Last of three parts
When asked which death row inmates could be affected by the U.S. Supreme Court’s Jan. 12 ruling, “Hurst v. Florida,” Jacksonville criminal defense attorney Gray Thomas says, theoretically, “all of them.”
The penalty-phase procedure that gives the judge the final word was written into Florida law after the U.S. Supreme Court reinstated the death penalty in 1972.
Relief should apply more definitively, Thomas reasons, to any death row inmate who raised “Hurst-type issues” and who continue to have active appeals. Relief, he argues, should come in the form of death sentences commuted to life in prison.
Whether Florida can put justice on hold until it changes its laws is another question, attorneys say. Some defense attorneys would rather they not.
“Some attorneys are asking, ‘Should I advise my client to plead guilty straight up right now?’” Thomas says, noting that in the absence of a means by which to sentence people to death, some defendants may want to go ahead and plead to life with no parole before the Legislature has time to change the law.
Thomas also sees that the issue may not be limited to jury unanimity on the death penalty, but also on each fact that justifies the sentence, according to U.S. Justice Sonia Sotomayor’s language in Hurst.
At the moment “the judge identifies aggravating factors,” Thomas says. “But the judge doesn’t know what aggravating factors the jury had. There’s not an interrogatory verdict form.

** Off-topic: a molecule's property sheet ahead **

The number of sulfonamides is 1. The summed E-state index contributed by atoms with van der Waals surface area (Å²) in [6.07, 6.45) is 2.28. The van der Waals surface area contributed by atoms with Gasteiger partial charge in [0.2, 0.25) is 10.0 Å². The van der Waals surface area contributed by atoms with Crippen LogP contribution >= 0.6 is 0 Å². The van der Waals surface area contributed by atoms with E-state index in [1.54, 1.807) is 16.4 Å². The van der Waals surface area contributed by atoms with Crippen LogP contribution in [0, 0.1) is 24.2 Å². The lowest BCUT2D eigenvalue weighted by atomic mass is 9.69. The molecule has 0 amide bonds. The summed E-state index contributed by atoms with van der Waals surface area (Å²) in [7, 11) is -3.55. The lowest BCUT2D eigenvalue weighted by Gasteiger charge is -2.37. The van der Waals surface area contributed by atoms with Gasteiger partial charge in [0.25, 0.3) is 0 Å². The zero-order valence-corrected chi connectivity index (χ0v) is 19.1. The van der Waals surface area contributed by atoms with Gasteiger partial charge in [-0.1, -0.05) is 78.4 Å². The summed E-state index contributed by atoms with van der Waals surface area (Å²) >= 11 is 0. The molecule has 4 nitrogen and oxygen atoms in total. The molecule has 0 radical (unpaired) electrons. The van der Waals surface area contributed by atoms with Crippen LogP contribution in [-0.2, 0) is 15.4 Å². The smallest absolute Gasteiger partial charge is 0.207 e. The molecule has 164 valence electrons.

“It’s absolutely clear that the U.S. Supreme Court will conclude that you’ve got to have jury unanimity on one or more aggravating factors,” Thomas says. “The jury [still] needs to have the opportunity to grant mercy even if they have the lawful opportunity not to.”
Correcting, in broad terms, the constitutionally invalid statutes regarding death penalty sentencing in Florida is on the Legislature’s “must do” list. House Judiciary chairman, Charles McBurney, R-Jacksonville, told the News Service of Florida that lawmakers were committed to making the changes necessary to bring the law in line with Hurst.
Thomas wonders how those changes will work out, in practical terms, for different death row inmates. “Are those changes going to be allowed to apply retroactively to people who have challenges pending, or will it apply only to people charged after Hurst?”
The result, he said, could be disastrous for death row inmates who were sentenced at the wrong time.
“If I’m sentenced to death three years before the guy in the cell next to me on death row, he may get commuted while I don’t,” Thomas says. “Isn’t that the height of arbitrariness?”
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Julie Delegal, a University of Florida alumna, is a contributor for Folio Weekly, Jacksonville’s alternative weekly, and writes for the family business, Delegal Law Offices. She lives in Jacksonville, Florida.